Nine Perfect Strangers
Well, well! Did David E. Kelley look into the future, assess my complaints about Nine Perfect Strangers, and then decide to address all my frustrations in this episode? I surrender, Mr. Michelle Pfeiffer! Please stop incepting me!
There is so much to discuss in “Sweet Surrender,” an episode that basically throws solution after solution at my myriad frustrations. Nine Perfect Strangers mostly heard my criticism that Zoe and Lars were underwritten and offered up a solid concentration of character development on these two. It laughed at my guess that Delilah would turn on Masha and instead gave us Delilah and Masha as secret lovers who are actually stringing Yao along, rather than fighting over him. That close-up kiss between the two women? A straight Cruel Intentions throwback! My soap-opera-loving heart was so pleased even as I actually shook my head and laughingly said, “Wait, what?”
There’s a lot of “Wait, what?” going on throughout “Sweet Surrender,” the first episode of Nine Perfect Strangers in which it feels as if everyone is having fun performatively and everyone is on the same page narratively. Again, there are numerous plot details that do not add up, and again, Ben and Jessica feel a bit like the odd couple out in terms of not having “real” trauma to work through. (Did these characters not need Tranquillum House, and the series ends by basically suggesting they were fine from the beginning? Maybe!) But I think this episode benefited by really digging into the other characters’ pain in ways that felt emotionally true (Zoe’s conversation with Zach) and were legitimately entertaining to watch (the Marconi jump off the waterfall), rather than underwhelming (the predictable “beating the wooden dummy” scene from the fourth episode, “Brave New World”). Let’s assess!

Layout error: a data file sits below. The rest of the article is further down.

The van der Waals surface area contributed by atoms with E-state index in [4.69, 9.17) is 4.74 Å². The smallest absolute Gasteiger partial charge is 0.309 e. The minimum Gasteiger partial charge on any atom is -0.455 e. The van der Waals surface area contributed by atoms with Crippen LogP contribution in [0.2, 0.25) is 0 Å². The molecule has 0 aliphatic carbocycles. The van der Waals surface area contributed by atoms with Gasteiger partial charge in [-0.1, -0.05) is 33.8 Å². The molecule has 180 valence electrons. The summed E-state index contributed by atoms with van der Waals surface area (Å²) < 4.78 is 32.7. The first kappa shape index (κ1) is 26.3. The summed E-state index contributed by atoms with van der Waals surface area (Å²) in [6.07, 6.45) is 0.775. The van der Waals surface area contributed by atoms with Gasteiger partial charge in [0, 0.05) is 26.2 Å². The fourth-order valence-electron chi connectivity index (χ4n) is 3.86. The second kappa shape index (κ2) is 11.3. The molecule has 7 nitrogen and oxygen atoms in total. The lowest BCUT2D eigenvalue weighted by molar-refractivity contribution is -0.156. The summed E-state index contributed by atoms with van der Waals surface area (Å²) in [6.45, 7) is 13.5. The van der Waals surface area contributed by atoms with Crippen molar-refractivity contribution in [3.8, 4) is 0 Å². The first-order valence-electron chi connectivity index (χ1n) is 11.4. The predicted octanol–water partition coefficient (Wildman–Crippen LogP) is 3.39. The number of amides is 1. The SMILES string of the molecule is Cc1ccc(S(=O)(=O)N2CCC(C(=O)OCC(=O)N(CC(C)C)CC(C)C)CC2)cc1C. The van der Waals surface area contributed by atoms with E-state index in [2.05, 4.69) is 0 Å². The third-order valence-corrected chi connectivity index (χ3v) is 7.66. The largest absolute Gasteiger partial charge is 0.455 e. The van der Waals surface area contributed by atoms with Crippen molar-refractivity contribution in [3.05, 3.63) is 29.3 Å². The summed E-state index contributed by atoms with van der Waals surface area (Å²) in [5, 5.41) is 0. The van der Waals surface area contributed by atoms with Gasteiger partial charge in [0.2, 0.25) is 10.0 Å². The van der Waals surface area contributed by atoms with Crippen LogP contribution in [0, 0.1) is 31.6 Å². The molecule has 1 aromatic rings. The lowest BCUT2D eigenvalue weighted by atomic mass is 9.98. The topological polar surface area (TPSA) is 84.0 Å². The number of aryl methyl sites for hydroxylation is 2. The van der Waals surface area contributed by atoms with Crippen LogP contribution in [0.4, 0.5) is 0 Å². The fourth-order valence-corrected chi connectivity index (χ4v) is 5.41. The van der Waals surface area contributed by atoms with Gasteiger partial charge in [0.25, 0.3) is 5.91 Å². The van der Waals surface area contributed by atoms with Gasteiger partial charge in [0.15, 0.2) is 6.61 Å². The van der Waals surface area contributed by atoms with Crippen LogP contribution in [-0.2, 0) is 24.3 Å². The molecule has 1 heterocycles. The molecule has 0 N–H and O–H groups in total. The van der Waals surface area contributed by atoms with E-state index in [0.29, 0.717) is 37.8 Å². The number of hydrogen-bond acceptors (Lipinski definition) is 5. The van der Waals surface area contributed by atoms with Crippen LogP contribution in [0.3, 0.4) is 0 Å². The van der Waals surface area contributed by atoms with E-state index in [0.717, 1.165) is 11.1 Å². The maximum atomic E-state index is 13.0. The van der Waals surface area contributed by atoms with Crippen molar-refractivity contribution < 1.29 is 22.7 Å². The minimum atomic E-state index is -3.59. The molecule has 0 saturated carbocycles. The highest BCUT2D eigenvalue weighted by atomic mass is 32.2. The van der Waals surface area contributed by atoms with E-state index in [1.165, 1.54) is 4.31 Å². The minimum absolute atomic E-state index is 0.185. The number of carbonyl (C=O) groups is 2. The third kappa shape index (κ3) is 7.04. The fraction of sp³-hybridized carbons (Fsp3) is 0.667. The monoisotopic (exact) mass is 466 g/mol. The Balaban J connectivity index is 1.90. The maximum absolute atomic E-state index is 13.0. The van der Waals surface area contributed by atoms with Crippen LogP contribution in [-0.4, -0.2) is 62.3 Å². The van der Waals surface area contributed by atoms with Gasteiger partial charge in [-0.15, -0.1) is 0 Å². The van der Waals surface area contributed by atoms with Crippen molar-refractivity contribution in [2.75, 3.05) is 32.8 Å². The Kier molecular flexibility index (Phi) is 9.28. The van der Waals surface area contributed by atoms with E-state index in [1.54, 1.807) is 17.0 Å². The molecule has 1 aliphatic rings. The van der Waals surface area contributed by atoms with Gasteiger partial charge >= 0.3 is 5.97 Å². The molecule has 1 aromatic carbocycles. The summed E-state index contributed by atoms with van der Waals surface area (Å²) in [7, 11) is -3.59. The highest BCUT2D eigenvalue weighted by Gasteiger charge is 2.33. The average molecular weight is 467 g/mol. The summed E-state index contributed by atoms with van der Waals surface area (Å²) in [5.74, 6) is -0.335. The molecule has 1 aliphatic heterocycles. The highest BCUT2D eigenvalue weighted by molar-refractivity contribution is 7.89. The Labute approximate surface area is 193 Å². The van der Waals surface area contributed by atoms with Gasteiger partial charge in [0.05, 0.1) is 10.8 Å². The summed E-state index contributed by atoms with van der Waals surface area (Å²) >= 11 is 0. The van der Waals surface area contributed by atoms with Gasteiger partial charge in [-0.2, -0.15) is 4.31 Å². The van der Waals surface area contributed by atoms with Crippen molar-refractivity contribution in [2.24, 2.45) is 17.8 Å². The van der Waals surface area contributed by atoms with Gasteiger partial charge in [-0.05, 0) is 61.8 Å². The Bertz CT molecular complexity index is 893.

Melissa McCarthy’s Frances going toe to toe with Ben Falcone’s Paul Drabble and then waking up from the drug-induced hallucination in her oatmeal was gut-wrenching, revealing, and funny. All of Samara Weaving’s amused line readings (including “I think maybe you’re giving her, like, too much of that stuff” when Frances wakes up in said oatmeal), then the exhilaration that plays over her face when Jessica and Ben start bending toward each other again, added levity and vulnerability. And every single thing involving the Marconi family on Zoe’s birthday and the third anniversary of Zach’s death walked the affective tightrope that I think Nine Perfect Strangers has been aiming for. Zoe’s shock and then her joy when she sees Zach and he asks something very legitimate: “Why do you keep telling people we weren’t close? … You’re my only legacy.” Leon doing his best to cheer up Zoe and Heather with his stripped-down Grease performance, then remembering the dream in which he’s John Lennon. Heather’s fear at Leon’s jump off the edge of that waterfall, then the way she entwines her fingers with his before they leap together. The Marconis may actually be healing, and is it really so bad that drugs and “dream logic” are helping them along that path? “Celebrate every moment, big or small, because the moment may not last,” Zach says to Zoe while quoting Leon, and he’s right.